The Senate will vote on Monday, January 6 to extend unemployment benefits for the long-term unemployed, according to Senate Majority Leader Harry Reid. The extension of unemplyoment insurance was not included in the budget deal that passed Congress in December, and as a result, they expired on December 28 for the 1.3 million long-term unemployed. Reid told the Associated Press that he is hopeful the bill will pass the Senate but fearful that it may not pass the House of Representatives, a chamber he referred to as a “black hole of legislation.”

“I don’t predict anything in the House,” Reid said. Meanwhile, a group of moderate House Republicans sent a letter to House Speaker John Boehner and House Majority Leader Eric Cantor in December, asking them to consider a temporary extension of unemployment insurance. “We respectfully request that the House consider a temporary extension of emergency unemployment insurance to protect an essential safeguard that has aided Americans who have endured though a weak economy,” the letter read in part.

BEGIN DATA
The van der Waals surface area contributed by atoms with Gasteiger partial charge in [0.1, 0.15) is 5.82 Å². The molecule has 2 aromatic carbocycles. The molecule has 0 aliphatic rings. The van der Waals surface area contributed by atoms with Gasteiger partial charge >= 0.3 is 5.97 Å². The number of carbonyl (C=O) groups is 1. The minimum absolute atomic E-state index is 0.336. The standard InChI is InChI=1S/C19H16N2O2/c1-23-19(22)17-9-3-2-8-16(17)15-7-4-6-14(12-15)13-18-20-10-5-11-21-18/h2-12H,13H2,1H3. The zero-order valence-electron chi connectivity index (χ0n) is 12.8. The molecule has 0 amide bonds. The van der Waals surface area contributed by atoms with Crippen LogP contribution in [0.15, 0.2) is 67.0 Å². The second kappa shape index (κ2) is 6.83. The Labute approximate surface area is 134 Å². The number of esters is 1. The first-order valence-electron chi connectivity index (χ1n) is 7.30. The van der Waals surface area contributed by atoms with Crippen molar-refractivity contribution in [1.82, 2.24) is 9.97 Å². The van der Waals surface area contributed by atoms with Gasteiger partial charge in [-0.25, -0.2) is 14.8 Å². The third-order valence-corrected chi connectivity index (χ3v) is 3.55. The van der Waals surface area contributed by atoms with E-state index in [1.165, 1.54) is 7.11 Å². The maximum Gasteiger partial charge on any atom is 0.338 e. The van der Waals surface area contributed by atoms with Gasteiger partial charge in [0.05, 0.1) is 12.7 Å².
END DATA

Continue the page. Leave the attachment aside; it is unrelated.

President Obama has also urged Congress to pass the extension, calling it an urgent economic priority. “As the President has repeatedly made clear, it defies economic sense, precedent and our values to allow 1.3 million Americans fighting to find jobs to see their unemployment insurance abruptly cut off,” said Gene Sperling, White House Director of the National Economic Council. Former Secretary of State Hillary Clinton has also called for an extension of unemployment insurance. “10 years ago I was proud to begin working on bipartisan efforts to save unemployment insurance,” tweeted Clinton on Tuesday. “Let’s do it again quickly in this new year.”

Harry Reid said that some of his other priorities include addressing the income inequality between the rich and the poor, and raising the minimum wage. “The rich are getting richer, the poor are getting poorer, the middle class is getting squeezed and it’s just not fair,” said Reid.

[Image via Fox News]